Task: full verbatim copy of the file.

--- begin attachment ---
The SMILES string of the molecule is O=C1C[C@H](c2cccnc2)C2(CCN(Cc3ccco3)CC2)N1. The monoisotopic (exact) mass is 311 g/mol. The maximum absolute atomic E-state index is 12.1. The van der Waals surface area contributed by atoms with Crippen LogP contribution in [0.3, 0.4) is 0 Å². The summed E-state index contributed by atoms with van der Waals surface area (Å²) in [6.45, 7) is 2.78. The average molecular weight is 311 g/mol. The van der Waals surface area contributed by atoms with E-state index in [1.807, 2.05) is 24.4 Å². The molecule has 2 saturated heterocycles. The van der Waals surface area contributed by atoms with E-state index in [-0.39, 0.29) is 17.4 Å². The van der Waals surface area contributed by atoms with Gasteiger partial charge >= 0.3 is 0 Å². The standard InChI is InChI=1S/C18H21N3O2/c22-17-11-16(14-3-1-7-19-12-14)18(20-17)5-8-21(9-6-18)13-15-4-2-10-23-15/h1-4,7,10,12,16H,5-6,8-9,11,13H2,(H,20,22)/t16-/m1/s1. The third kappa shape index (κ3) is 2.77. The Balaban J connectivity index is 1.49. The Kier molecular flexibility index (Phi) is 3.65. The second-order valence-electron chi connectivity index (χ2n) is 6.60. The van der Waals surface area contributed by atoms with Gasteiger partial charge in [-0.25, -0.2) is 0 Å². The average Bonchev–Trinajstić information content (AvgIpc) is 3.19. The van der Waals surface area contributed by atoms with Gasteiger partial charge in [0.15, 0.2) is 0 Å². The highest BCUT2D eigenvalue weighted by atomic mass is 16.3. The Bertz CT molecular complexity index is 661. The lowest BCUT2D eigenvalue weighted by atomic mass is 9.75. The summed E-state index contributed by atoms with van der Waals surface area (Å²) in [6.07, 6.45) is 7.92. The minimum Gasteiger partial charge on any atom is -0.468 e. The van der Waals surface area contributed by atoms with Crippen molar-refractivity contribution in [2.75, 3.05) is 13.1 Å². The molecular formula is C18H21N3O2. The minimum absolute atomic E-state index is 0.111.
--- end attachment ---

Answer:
The SMILES string of the molecule is O=C1C[C@H](c2cccnc2)C2(CCN(Cc3ccco3)CC2)N1. The monoisotopic (exact) mass is 311 g/mol. The maximum absolute atomic E-state index is 12.1. The van der Waals surface area contributed by atoms with Crippen LogP contribution in [0.3, 0.4) is 0 Å². The summed E-state index contributed by atoms with van der Waals surface area (Å²) in [6.45, 7) is 2.78. The average molecular weight is 311 g/mol. The van der Waals surface area contributed by atoms with E-state index in [1.807, 2.05) is 24.4 Å². The molecule has 2 saturated heterocycles. The van der Waals surface area contributed by atoms with E-state index in [-0.39, 0.29) is 17.4 Å². The van der Waals surface area contributed by atoms with Gasteiger partial charge >= 0.3 is 0 Å². The standard InChI is InChI=1S/C18H21N3O2/c22-17-11-16(14-3-1-7-19-12-14)18(20-17)5-8-21(9-6-18)13-15-4-2-10-23-15/h1-4,7,10,12,16H,5-6,8-9,11,13H2,(H,20,22)/t16-/m1/s1. The third kappa shape index (κ3) is 2.77. The Balaban J connectivity index is 1.49. The Kier molecular flexibility index (Phi) is 3.65. The second-order valence-electron chi connectivity index (χ2n) is 6.60. The van der Waals surface area contributed by atoms with Gasteiger partial charge in [-0.25, -0.2) is 0 Å². The average Bonchev–Trinajstić information content (AvgIpc) is 3.19. The van der Waals surface area contributed by atoms with Gasteiger partial charge in [0.15, 0.2) is 0 Å². The highest BCUT2D eigenvalue weighted by atomic mass is 16.3. The Bertz CT molecular complexity index is 661. The lowest BCUT2D eigenvalue weighted by atomic mass is 9.75. The summed E-state index contributed by atoms with van der Waals surface area (Å²) in [6.07, 6.45) is 7.92. The minimum Gasteiger partial charge on any atom is -0.468 e. The van der Waals surface area contributed by atoms with Crippen molar-refractivity contribution in [2.75, 3.05) is 13.1 Å². The molecular formula is C18H21N3O2. The minimum absolute atomic E-state index is 0.111.